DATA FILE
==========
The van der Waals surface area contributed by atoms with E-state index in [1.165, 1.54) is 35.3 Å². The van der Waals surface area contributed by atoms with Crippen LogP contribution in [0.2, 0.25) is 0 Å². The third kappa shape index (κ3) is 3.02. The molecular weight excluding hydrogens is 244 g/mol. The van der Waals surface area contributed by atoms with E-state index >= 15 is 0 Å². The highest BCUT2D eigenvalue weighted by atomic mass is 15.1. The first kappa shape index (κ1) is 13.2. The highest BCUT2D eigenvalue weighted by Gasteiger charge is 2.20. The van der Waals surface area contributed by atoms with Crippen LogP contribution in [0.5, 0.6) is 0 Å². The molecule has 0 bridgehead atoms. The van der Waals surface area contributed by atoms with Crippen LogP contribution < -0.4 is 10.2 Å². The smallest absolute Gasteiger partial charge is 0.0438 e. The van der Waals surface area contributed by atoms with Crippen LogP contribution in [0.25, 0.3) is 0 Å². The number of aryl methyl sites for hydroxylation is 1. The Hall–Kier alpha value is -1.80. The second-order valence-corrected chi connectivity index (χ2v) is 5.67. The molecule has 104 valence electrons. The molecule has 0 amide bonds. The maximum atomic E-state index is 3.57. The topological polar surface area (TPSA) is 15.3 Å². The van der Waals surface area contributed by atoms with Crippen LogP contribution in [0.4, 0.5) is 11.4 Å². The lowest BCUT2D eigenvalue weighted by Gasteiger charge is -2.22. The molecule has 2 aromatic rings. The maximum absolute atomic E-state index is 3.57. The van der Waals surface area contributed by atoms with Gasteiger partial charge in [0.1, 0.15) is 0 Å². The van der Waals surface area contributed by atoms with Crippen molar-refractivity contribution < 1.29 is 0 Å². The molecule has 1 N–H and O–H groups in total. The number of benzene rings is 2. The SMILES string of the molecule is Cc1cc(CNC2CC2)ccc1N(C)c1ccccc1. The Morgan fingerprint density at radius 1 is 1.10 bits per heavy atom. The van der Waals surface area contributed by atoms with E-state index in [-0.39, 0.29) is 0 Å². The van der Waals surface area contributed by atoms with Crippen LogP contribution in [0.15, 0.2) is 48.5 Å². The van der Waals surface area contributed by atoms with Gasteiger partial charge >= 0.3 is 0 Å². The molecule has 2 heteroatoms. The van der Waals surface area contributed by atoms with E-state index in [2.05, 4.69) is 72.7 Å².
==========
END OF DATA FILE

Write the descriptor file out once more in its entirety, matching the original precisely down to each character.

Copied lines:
The van der Waals surface area contributed by atoms with E-state index in [1.165, 1.54) is 35.3 Å². The van der Waals surface area contributed by atoms with Crippen LogP contribution in [0.2, 0.25) is 0 Å². The third kappa shape index (κ3) is 3.02. The molecular weight excluding hydrogens is 244 g/mol. The van der Waals surface area contributed by atoms with E-state index >= 15 is 0 Å². The highest BCUT2D eigenvalue weighted by atomic mass is 15.1. The first kappa shape index (κ1) is 13.2. The highest BCUT2D eigenvalue weighted by Gasteiger charge is 2.20. The van der Waals surface area contributed by atoms with Crippen LogP contribution in [0.5, 0.6) is 0 Å². The molecule has 0 bridgehead atoms. The van der Waals surface area contributed by atoms with Crippen LogP contribution < -0.4 is 10.2 Å². The smallest absolute Gasteiger partial charge is 0.0438 e. The van der Waals surface area contributed by atoms with Crippen LogP contribution in [0.25, 0.3) is 0 Å². The number of aryl methyl sites for hydroxylation is 1. The Hall–Kier alpha value is -1.80. The second-order valence-corrected chi connectivity index (χ2v) is 5.67. The molecule has 104 valence electrons. The molecule has 0 amide bonds. The maximum atomic E-state index is 3.57. The topological polar surface area (TPSA) is 15.3 Å². The van der Waals surface area contributed by atoms with Crippen LogP contribution in [0.4, 0.5) is 11.4 Å². The lowest BCUT2D eigenvalue weighted by Gasteiger charge is -2.22. The molecule has 2 aromatic rings. The maximum absolute atomic E-state index is 3.57. The van der Waals surface area contributed by atoms with Gasteiger partial charge in [0.1, 0.15) is 0 Å². The van der Waals surface area contributed by atoms with Crippen molar-refractivity contribution < 1.29 is 0 Å². The molecule has 1 N–H and O–H groups in total. The number of benzene rings is 2. The SMILES string of the molecule is Cc1cc(CNC2CC2)ccc1N(C)c1ccccc1. The Morgan fingerprint density at radius 1 is 1.10 bits per heavy atom. The van der Waals surface area contributed by atoms with E-state index in [-0.39, 0.29) is 0 Å². The van der Waals surface area contributed by atoms with Crippen LogP contribution in [0.15, 0.2) is 48.5 Å². The van der Waals surface area contributed by atoms with Gasteiger partial charge >= 0.3 is 0 Å². The molecule has 2 heteroatoms. The van der Waals surface area contributed by atoms with E-state index in [2.05, 4.69) is 72.7 Å².